This was followed by further insights from the project’s specific field-sites in low-income neighbourhoods in urban Kerala, provided by Project Coordinator, Ms. Rejitha Gopalakrishna Pillai, from partner organisation Sakhi. The presentation provided further context to the project’s fieldwork and identified some of the main contemporary socio-economic, political and demographic issues in urban Kerala as well as flagging up some potential methodological challenges. Here the distinctions in perceptions and attitudes toward public and domestic violence among low-income communities in Kerala were highlighted.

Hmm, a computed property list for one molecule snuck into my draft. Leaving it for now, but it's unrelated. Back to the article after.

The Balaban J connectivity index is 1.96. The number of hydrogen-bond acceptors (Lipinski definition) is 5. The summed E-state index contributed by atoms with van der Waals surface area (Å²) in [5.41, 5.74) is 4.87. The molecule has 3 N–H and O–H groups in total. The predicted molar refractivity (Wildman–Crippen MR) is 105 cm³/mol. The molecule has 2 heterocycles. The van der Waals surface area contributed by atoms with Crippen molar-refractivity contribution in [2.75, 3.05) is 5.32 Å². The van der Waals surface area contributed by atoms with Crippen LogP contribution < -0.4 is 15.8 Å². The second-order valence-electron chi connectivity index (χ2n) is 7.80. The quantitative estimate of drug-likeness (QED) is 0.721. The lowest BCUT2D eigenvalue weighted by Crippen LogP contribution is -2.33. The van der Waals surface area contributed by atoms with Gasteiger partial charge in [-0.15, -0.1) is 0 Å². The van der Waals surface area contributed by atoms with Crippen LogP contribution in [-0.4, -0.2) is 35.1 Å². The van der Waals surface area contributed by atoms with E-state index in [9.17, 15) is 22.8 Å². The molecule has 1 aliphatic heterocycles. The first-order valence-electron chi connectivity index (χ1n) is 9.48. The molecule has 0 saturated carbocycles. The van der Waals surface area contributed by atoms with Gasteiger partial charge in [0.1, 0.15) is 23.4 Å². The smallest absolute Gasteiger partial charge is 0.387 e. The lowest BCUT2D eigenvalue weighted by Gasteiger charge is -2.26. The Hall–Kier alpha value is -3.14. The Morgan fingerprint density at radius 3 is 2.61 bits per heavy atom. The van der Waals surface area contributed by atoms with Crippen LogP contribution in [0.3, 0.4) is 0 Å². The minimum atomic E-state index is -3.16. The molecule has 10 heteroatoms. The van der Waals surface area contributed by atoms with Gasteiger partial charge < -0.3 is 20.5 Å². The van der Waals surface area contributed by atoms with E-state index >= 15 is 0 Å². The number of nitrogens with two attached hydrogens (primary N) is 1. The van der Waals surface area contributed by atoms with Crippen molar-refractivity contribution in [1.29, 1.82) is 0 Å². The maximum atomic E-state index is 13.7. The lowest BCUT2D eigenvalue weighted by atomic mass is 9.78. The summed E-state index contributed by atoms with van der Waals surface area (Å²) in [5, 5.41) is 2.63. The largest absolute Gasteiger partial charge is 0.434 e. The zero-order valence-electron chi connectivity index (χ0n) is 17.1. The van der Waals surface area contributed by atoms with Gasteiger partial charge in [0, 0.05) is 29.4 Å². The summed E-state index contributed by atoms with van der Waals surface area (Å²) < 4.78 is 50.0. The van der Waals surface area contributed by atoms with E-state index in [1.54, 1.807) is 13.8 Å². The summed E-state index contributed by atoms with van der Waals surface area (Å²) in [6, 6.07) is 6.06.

Co-Investigator, Dr. Don Slater also shared emerging findings, and concomitant questions, from a software ethnography conducted in Delhi. The findings raised the importance of unpacking what we mean by ‘safety’ the distinctions between perceptions and lived experiences of safety, and who is involved in defining the parameters of safety in cities.
The team presentations were enriched with a series of insightful presentations covering various regions and from multiple disciplinary and methodological approaches on themes connected with the project: violence against women, urban and digital infrastructures and their intersections.
Cathy McIlwane – Thinking about VAWG across borders: reflections from Brazilian migrants in London